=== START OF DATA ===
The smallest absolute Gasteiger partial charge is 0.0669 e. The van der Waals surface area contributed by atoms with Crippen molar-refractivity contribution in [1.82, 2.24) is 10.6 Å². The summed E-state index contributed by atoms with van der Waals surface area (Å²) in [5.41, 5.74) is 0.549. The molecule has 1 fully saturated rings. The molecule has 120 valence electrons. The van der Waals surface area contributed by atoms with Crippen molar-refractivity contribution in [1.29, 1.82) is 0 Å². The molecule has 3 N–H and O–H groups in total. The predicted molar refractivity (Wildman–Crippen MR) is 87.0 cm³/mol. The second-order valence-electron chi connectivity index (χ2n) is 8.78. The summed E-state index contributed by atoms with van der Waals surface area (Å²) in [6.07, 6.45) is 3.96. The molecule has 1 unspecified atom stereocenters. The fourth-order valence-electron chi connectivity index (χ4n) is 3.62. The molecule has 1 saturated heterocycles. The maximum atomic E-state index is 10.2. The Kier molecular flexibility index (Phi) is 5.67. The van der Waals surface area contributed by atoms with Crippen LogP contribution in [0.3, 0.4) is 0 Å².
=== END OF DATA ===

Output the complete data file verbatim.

The smallest absolute Gasteiger partial charge is 0.0669 e. The van der Waals surface area contributed by atoms with Crippen molar-refractivity contribution in [1.82, 2.24) is 10.6 Å². The summed E-state index contributed by atoms with van der Waals surface area (Å²) in [5.41, 5.74) is 0.549. The molecule has 1 fully saturated rings. The molecule has 120 valence electrons. The van der Waals surface area contributed by atoms with Crippen molar-refractivity contribution in [1.29, 1.82) is 0 Å². The molecule has 3 N–H and O–H groups in total. The predicted molar refractivity (Wildman–Crippen MR) is 87.0 cm³/mol. The second-order valence-electron chi connectivity index (χ2n) is 8.78. The summed E-state index contributed by atoms with van der Waals surface area (Å²) in [6.07, 6.45) is 3.96. The molecule has 1 unspecified atom stereocenters. The fourth-order valence-electron chi connectivity index (χ4n) is 3.62. The molecule has 1 saturated heterocycles. The maximum atomic E-state index is 10.2. The Kier molecular flexibility index (Phi) is 5.67. The van der Waals surface area contributed by atoms with Crippen LogP contribution in [0.3, 0.4) is 0 Å².